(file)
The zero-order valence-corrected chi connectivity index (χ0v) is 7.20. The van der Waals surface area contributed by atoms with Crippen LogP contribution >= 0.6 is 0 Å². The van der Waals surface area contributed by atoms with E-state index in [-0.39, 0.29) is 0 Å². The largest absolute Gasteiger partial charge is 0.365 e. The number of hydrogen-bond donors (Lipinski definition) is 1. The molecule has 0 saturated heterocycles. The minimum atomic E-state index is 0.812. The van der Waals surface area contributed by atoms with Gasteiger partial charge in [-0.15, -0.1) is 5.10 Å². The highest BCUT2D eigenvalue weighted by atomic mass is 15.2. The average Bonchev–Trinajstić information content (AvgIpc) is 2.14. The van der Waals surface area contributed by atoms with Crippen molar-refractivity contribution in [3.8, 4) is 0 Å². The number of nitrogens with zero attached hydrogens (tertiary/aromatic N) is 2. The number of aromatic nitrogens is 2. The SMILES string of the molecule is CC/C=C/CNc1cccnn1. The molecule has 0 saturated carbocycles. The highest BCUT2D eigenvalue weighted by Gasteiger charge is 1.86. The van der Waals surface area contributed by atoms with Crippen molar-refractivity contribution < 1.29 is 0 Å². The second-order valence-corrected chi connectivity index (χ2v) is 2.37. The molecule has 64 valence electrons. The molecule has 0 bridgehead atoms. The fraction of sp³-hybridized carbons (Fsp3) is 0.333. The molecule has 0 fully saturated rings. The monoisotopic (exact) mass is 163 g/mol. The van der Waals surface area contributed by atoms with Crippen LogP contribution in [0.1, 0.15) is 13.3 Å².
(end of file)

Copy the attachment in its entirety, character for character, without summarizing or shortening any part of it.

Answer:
The zero-order valence-corrected chi connectivity index (χ0v) is 7.20. The van der Waals surface area contributed by atoms with Crippen LogP contribution >= 0.6 is 0 Å². The van der Waals surface area contributed by atoms with E-state index in [-0.39, 0.29) is 0 Å². The largest absolute Gasteiger partial charge is 0.365 e. The number of hydrogen-bond donors (Lipinski definition) is 1. The molecule has 0 saturated heterocycles. The minimum atomic E-state index is 0.812. The van der Waals surface area contributed by atoms with Gasteiger partial charge in [-0.15, -0.1) is 5.10 Å². The highest BCUT2D eigenvalue weighted by atomic mass is 15.2. The average Bonchev–Trinajstić information content (AvgIpc) is 2.14. The van der Waals surface area contributed by atoms with Crippen molar-refractivity contribution in [3.8, 4) is 0 Å². The number of nitrogens with zero attached hydrogens (tertiary/aromatic N) is 2. The number of aromatic nitrogens is 2. The SMILES string of the molecule is CC/C=C/CNc1cccnn1. The molecule has 0 saturated carbocycles. The highest BCUT2D eigenvalue weighted by Gasteiger charge is 1.86. The van der Waals surface area contributed by atoms with Crippen molar-refractivity contribution < 1.29 is 0 Å². The second-order valence-corrected chi connectivity index (χ2v) is 2.37. The molecule has 64 valence electrons. The molecule has 0 bridgehead atoms. The fraction of sp³-hybridized carbons (Fsp3) is 0.333. The molecule has 0 fully saturated rings. The monoisotopic (exact) mass is 163 g/mol. The van der Waals surface area contributed by atoms with Crippen LogP contribution in [0.1, 0.15) is 13.3 Å².